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People at High Risk for Complications


Immunocompromised Persons

Immunocompromised persons who get varicella are at risk of developing visceral dissemination (VZV infection of internal organs) leading to pneumonia, hepatitis, encephalitis, and disseminated intravascular coagulopathy. They can have an atypical varicella rash with more lesions, and they can be sick longer than immunocompetent persons who get varicella. The lesions may continue to erupt for as long as 10 days, may appear on the palms and soles, and may be hemorrhagic.

People with HIV or AIDS

Children with HIV infection tend to have atypical rash with new crops of lesions presenting for weeks or months. HIV-infected children may develop chronic infection in which new lesions appear for more than one month. The lesions may initially be typical maculopapular vesicular lesions but can later develop into non-healing ulcers that become necrotic, crusted, and hyperkeratotic. This is more likely to occur in HIV-infected children with low CD4 counts.

Some studies have found that VZV dissemination to the visceral organs is less common in children with HIV than in other immunocompromised patients with VZV infection. The rate of complications may also be lower in HIV-infected children on antiretroviral therapy or HIV-infected persons with higher CD4 counts at the time of varicella infection. Retinitis can occur among HIV-infected children and adolescents.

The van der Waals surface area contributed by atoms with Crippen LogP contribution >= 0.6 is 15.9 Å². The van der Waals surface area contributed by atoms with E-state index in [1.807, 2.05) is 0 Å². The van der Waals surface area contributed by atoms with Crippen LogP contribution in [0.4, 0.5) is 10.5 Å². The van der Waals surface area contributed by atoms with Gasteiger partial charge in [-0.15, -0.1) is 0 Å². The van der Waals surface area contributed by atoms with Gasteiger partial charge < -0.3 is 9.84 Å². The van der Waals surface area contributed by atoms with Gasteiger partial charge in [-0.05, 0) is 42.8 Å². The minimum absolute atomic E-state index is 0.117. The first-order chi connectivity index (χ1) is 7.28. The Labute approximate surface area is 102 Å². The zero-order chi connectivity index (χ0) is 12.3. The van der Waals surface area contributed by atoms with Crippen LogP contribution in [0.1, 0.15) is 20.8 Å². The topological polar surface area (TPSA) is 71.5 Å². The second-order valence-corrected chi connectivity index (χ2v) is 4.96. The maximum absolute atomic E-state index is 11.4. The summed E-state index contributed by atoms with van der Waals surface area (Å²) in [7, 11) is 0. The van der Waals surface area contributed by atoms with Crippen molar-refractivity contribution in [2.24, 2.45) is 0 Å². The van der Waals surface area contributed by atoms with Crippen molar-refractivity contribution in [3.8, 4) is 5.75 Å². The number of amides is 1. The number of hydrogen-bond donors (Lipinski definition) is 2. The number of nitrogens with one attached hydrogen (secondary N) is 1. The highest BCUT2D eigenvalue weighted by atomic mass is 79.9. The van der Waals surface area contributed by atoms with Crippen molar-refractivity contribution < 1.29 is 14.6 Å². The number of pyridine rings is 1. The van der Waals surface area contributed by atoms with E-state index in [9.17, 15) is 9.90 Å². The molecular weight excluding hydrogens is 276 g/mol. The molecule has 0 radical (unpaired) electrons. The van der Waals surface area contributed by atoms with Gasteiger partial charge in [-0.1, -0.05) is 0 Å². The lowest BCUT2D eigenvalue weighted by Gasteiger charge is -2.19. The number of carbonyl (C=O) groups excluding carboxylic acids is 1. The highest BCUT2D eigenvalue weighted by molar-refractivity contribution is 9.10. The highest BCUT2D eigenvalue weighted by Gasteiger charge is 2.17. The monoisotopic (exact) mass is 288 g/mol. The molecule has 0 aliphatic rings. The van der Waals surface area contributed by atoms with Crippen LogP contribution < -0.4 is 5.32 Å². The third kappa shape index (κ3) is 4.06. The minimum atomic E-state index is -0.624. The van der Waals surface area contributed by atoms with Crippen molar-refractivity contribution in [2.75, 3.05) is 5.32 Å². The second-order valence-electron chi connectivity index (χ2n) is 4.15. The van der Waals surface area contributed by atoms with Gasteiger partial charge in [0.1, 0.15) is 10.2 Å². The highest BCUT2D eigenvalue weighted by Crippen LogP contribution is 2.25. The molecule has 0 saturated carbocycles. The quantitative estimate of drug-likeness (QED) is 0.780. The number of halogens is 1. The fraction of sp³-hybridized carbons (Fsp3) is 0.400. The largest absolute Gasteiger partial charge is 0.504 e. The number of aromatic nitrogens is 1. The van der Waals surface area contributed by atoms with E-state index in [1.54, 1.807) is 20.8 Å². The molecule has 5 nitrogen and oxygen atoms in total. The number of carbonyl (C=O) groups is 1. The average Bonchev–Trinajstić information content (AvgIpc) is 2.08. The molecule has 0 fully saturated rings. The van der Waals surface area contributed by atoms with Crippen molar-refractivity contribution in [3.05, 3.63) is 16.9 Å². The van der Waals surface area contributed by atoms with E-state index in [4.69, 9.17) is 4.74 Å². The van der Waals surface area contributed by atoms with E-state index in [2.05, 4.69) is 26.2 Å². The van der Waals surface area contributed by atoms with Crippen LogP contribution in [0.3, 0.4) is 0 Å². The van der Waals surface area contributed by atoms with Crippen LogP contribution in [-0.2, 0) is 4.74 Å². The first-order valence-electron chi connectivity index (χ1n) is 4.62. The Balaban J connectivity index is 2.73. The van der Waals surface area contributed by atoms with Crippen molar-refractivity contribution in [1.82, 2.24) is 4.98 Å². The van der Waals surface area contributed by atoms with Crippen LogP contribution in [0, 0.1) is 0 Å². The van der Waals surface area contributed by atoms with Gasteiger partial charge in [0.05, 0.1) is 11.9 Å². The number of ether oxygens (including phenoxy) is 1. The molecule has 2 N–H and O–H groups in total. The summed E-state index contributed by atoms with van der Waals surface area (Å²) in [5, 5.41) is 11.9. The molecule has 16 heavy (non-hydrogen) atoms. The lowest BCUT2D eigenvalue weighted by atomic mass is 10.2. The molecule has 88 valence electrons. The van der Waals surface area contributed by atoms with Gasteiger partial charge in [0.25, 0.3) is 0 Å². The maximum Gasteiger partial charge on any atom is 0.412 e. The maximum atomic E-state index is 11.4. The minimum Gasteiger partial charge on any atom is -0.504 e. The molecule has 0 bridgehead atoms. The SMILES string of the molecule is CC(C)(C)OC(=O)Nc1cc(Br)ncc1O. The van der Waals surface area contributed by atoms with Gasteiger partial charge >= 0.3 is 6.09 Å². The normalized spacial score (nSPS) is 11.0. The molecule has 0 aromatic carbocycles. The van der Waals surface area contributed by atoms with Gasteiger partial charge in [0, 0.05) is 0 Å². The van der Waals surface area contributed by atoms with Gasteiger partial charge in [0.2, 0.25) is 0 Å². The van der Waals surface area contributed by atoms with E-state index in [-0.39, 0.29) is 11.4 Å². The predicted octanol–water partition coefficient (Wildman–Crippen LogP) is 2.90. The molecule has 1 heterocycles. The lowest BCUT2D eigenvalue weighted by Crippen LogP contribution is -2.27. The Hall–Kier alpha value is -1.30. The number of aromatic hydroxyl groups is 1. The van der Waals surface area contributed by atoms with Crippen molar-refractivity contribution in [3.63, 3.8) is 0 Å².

Most adults, including those who are HIV-positive have already had varicella disease and are VZV seropositive. As a result, varicella is relatively uncommon among HIV-infected adults.

For more information about vaccinating immunocompromised persons, including some groups with HIV-infection, see Special Considerations.

For more information about prevention measures in people with HIV infections or AIDS, see Chickenpox and HIV/AIDS.

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Pregnant Women

Pregnant women who get varicella are at risk for serious complications; they are at increased risk for developing pneumonia, and in some cases, may die as a result of varicella.

If a pregnant woman gets varicella in her 1st or early 2nd trimester, her baby has a small risk (0.4 – 2.0 percent) of being born with congenital varicella syndrome. The baby may have scarring on the skin, abnormalities in limbs, brain, and eyes, and low birth weight.

If a woman develops varicella rash from 5 days before to 2 days after delivery, the newborn will be at risk for neonatal varicella. In the absence of treatment, up to 30% of these newborns may develop severe neonatal varicella infection.

For information about vaccinating pregnant women, see Pregnant Women and Varicella Vaccination.

For information about prevention, see Chickenpox and Pregnancy.


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